America’s carbon emissions dropped three percent last year, a significant dip that came to us courtesy of—you guessed it—the shale boom. Cheap, abundant natural gas displaced coal as America’s top power source, and in the process got rid of the copious sooty local air pollutants and greenhouse gas emissions that those coal plants spew (natural gas burns roughly half as much CO2 as coal). New data from the Energy Information Administration shows that U.S. energy-related emissions fell 1.7 percent:
U.S. energy-related carbon dioxide (CO2) emissions in 2016 totaled 5,170 million metric tons (MMmt), 1.7% below their 2015 levels, after dropping 2.7% between 2014 and 2015. These recent decreases are consistent with a decade-long trend, with energy-related CO2 emissions 14% below the 2005 level in 2016.
That’s right: over the past 11 years, energy-related carbon emissions have plummeted 14 percent. Greens will want to credit their darlings, wind and solar power, but those energy sources (zero emissions as they may be) still only make up 5.6 percent and 0.9 percent of U.S. power production, respectively. It’s not a coincidence that the biggest shift in the American energy landscape—the shale boom—has coincided with this drop in emissions. Bargain-priced natural gas is making the U.S. a global green leader.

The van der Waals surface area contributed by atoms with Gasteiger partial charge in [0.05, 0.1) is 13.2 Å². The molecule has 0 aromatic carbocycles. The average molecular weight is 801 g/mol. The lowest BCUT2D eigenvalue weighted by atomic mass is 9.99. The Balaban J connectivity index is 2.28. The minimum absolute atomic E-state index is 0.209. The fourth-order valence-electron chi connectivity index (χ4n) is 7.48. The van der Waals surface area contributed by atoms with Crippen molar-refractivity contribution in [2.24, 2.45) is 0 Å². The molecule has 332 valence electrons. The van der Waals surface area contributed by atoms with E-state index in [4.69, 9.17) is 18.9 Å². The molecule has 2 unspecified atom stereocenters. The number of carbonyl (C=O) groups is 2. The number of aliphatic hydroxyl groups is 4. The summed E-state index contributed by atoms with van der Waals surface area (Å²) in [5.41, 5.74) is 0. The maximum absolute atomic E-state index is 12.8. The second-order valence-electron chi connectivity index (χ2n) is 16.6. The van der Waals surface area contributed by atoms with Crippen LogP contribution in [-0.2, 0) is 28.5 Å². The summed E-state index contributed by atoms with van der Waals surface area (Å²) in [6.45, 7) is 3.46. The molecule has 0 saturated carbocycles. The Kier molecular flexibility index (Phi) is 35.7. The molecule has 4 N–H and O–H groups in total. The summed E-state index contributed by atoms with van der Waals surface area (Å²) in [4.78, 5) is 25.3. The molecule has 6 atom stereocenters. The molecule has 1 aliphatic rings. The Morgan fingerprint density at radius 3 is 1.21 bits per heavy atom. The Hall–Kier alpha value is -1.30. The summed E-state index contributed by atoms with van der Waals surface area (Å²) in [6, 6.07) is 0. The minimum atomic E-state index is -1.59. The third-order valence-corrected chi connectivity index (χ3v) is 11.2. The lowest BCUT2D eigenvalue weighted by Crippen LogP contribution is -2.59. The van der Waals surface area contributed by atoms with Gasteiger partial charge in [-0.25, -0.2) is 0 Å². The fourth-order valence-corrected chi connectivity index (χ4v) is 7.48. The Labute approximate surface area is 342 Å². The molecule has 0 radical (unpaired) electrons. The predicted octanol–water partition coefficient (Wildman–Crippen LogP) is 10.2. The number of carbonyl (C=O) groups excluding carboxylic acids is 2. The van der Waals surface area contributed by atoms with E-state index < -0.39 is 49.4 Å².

But perhaps more significantly, the country is growing greener by getting more efficient. Carbon intensity, a measure of how much carbon dioxide is emitted per unit of economic activity, has been falling of late: it dropped 3.3 percent in 2016, and 5.3 percent the year before that. This lets us have our cake and eat it, too, in other words.
Environmental progress doesn’t need to come at the cost of economic growth, and in fact when those two goals clash, it’s environmental policies that are often first forgotten. Smart greens know that the best way to achieve their stated aims is to back strategies that wed growth with better environmental stewardship. Hastening the shift to a less carbon intensive information economy is one example; fully embracing the shale energy revolution and all of the green benefits it entails is another.
Whether greens get on board or not, American emissions are dropping even as the economic grows, and for that, we have fracking to thank.